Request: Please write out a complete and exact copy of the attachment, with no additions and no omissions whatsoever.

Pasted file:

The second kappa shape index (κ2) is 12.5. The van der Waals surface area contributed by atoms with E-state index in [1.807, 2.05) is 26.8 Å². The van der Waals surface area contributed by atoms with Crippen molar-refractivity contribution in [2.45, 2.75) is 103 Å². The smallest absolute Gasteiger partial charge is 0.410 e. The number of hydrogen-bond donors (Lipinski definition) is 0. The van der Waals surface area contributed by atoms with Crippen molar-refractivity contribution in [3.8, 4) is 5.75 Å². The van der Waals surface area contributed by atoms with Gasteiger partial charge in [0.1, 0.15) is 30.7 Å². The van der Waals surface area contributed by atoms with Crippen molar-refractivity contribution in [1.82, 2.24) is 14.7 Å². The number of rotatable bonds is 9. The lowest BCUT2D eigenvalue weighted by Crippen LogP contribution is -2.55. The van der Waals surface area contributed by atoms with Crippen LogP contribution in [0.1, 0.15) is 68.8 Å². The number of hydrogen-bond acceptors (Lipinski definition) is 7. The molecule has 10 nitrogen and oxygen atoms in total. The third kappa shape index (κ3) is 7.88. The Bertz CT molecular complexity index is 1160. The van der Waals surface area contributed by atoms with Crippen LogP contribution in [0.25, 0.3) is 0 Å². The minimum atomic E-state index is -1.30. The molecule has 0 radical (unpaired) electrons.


The second kappa shape index (κ2) is 12.5. The van der Waals surface area contributed by atoms with E-state index in [1.807, 2.05) is 26.8 Å². The van der Waals surface area contributed by atoms with Crippen molar-refractivity contribution in [2.45, 2.75) is 103 Å². The smallest absolute Gasteiger partial charge is 0.410 e. The number of hydrogen-bond donors (Lipinski definition) is 0. The van der Waals surface area contributed by atoms with Crippen molar-refractivity contribution in [3.8, 4) is 5.75 Å². The van der Waals surface area contributed by atoms with Gasteiger partial charge in [0.1, 0.15) is 30.7 Å². The van der Waals surface area contributed by atoms with Crippen molar-refractivity contribution in [1.82, 2.24) is 14.7 Å². The number of rotatable bonds is 9. The lowest BCUT2D eigenvalue weighted by Crippen LogP contribution is -2.55. The van der Waals surface area contributed by atoms with Crippen LogP contribution in [0.1, 0.15) is 68.8 Å². The number of hydrogen-bond acceptors (Lipinski definition) is 7. The molecule has 10 nitrogen and oxygen atoms in total. The third kappa shape index (κ3) is 7.88. The Bertz CT molecular complexity index is 1160. The van der Waals surface area contributed by atoms with Crippen LogP contribution in [0.25, 0.3) is 0 Å². The minimum atomic E-state index is -1.30. The molecule has 0 radical (unpaired) electrons.